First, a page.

Although the 2023 elections are still roughly two years away, groups and individuals have started mobilising support for persons they feel deserve to be given a chance to use their bridge-building skills to unite the country.
One of several pressure groups within the APC, the Progressives Consolidation Group, which is at the forefront of advocacy to push for the candidacy of Vice President Yemi Osinbajo, is of the view that building bridges across ethnoreligious divides is required to rebuild public trust among Nigerians.
The leader of the PCG, Aliyu Kurfi, on his part, explained that Nigerians should take a lesson from the working relationship between Buhari and Osinbajo.
While on advocacy visits to some northern states including Katsina recently, the PCG noted that a window of opportunity exists for Nigerians to rebuild trust among themselves.
He said, “When we started our awareness campaign for good governance in March 2019, our main focus and resolve was to continue to promote the APC. It is our hope, prayer and desire to ensure that the APC retains power beyond 2023. But for this to happen, peace and unity is a major requirement.”
Although the office of the Vice President has since distanced Osinbajo from the activities of the group, its position on national unity is a shared one.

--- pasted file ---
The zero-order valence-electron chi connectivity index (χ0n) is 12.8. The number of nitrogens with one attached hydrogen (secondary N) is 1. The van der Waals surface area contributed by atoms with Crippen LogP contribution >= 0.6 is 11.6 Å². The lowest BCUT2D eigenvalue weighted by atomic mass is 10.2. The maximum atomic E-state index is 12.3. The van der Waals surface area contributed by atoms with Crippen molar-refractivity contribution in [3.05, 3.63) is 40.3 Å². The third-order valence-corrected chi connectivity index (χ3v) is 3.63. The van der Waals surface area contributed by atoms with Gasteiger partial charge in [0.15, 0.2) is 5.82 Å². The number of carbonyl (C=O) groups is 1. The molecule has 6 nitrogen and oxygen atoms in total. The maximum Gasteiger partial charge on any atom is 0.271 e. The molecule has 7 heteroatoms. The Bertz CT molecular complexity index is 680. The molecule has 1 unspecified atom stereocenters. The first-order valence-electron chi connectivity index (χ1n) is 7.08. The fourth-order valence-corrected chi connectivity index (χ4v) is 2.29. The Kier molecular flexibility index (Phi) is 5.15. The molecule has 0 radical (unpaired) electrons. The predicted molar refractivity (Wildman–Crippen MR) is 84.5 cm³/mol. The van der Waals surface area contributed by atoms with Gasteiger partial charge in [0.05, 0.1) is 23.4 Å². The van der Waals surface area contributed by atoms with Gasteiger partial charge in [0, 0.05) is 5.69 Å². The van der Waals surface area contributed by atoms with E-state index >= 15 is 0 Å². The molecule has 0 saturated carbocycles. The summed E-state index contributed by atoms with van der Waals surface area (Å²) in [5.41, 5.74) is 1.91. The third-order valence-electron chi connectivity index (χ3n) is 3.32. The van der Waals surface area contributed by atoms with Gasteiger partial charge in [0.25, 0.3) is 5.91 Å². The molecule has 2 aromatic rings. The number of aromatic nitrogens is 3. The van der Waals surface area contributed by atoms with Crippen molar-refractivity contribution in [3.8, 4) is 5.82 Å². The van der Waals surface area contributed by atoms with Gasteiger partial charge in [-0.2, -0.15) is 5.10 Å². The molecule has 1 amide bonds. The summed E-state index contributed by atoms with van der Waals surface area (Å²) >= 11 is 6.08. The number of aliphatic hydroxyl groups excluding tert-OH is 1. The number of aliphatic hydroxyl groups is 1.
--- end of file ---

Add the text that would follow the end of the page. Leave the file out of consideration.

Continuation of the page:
Osinbajo had in an address at the National Social Cohesion Dialogue in Abuja recently noted that there was more for everyone to gain within a united Nigeria than a fragmented country.
The dialogue, which was organised by the Africa Polling Institute and Ford Foundation, was held at the Shehu Musa Yar’Adua Centre and featured the presentation of the 2021 edition of the Nigeria Social Cohesion Survey Report.
Osinbajo, who was the special guest of honour, noted that Nigeria’s challenges were not insoluble and that many countries had undergone and were still undergoing similar trials as part of their historical evolution.
The vice president, who has been an advocate of Nigeria’s unity in diversity, traced separatist agitations to a feeling of alienation among the citizenry.
He said, “In many quarters, there are genuine feelings of alienation and exclusion. We must strengthen institutions which at every level can deliver justice, inclusion, and mutual security.”
Osinbajo decried the classification of Nigerian citizens as indigenes, non-indigenes and settlers on the basis of which states relate to residents.
He argued that “all Nigerians have a constitutional right to live, work and enjoy their lives in peace and safety under the law.”
Addressing the growing incidence of crimes across Nigeria, the vice president noted that dealing with the situation would require a collective response.
He observed that governments at all levels were adopting more local and decentralised policing strategies but noted that for these initiatives to succeed, such security arrangements must be all-inclusive.
Osinbajo noted that the diversity within each state and community must be taken into account, adding that societies worked better when every part felt a sense of belonging in terms of shared responsibility.
He said, “This way, the whole community will gain a sense of belonging and more importantly feel that they have a stake in protecting their homesteads from criminals. No truly sustainable security umbrella can be built on the basis of exclusion.”
He expressed the opinion that criminals must be treated as what they are without recourse to their ethnic or religious affiliation.